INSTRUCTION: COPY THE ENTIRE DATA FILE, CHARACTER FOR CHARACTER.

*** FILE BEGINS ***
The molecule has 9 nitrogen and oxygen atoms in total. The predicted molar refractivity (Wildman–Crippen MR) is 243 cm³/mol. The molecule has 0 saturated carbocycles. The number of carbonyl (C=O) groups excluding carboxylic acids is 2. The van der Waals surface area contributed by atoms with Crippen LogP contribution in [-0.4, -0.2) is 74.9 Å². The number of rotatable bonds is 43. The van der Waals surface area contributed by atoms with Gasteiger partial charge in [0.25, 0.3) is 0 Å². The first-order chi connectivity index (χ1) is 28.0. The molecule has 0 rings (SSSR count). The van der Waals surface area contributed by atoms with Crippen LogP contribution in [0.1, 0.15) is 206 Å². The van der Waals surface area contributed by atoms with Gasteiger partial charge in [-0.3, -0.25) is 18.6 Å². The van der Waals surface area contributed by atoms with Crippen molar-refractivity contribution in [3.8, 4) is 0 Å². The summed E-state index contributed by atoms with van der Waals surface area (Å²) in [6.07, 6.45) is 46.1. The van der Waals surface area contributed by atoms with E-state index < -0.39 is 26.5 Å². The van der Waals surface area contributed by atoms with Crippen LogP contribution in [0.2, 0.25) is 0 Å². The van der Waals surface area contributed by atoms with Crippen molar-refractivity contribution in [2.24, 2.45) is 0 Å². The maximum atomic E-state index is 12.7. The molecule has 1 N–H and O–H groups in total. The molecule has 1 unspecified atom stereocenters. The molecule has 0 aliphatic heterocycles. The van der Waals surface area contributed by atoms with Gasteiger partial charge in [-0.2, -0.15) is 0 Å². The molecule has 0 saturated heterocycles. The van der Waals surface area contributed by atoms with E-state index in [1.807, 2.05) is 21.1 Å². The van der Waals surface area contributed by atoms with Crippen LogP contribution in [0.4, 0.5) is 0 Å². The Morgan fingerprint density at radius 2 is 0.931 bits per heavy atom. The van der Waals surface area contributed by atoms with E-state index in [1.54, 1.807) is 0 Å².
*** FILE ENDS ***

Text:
The molecule has 9 nitrogen and oxygen atoms in total. The predicted molar refractivity (Wildman–Crippen MR) is 243 cm³/mol. The molecule has 0 saturated carbocycles. The number of carbonyl (C=O) groups excluding carboxylic acids is 2. The van der Waals surface area contributed by atoms with Crippen LogP contribution in [-0.4, -0.2) is 74.9 Å². The number of rotatable bonds is 43. The van der Waals surface area contributed by atoms with Gasteiger partial charge in [0.25, 0.3) is 0 Å². The first-order chi connectivity index (χ1) is 28.0. The molecule has 0 rings (SSSR count). The van der Waals surface area contributed by atoms with Crippen LogP contribution in [0.1, 0.15) is 206 Å². The van der Waals surface area contributed by atoms with Gasteiger partial charge in [-0.3, -0.25) is 18.6 Å². The van der Waals surface area contributed by atoms with Crippen molar-refractivity contribution in [3.8, 4) is 0 Å². The summed E-state index contributed by atoms with van der Waals surface area (Å²) in [6.07, 6.45) is 46.1. The van der Waals surface area contributed by atoms with E-state index < -0.39 is 26.5 Å². The van der Waals surface area contributed by atoms with Crippen LogP contribution in [0.2, 0.25) is 0 Å². The van der Waals surface area contributed by atoms with Crippen molar-refractivity contribution in [2.24, 2.45) is 0 Å². The maximum atomic E-state index is 12.7. The molecule has 1 N–H and O–H groups in total. The molecule has 1 unspecified atom stereocenters. The molecule has 0 aliphatic heterocycles. The van der Waals surface area contributed by atoms with Gasteiger partial charge in [-0.2, -0.15) is 0 Å². The molecule has 0 saturated heterocycles. The van der Waals surface area contributed by atoms with E-state index in [1.807, 2.05) is 21.1 Å². The van der Waals surface area contributed by atoms with Crippen LogP contribution in [0.4, 0.5) is 0 Å². The Morgan fingerprint density at radius 2 is 0.931 bits per heavy atom. The van der Waals surface area contributed by atoms with E-state index in [1.54, 1.807) is 0 Å².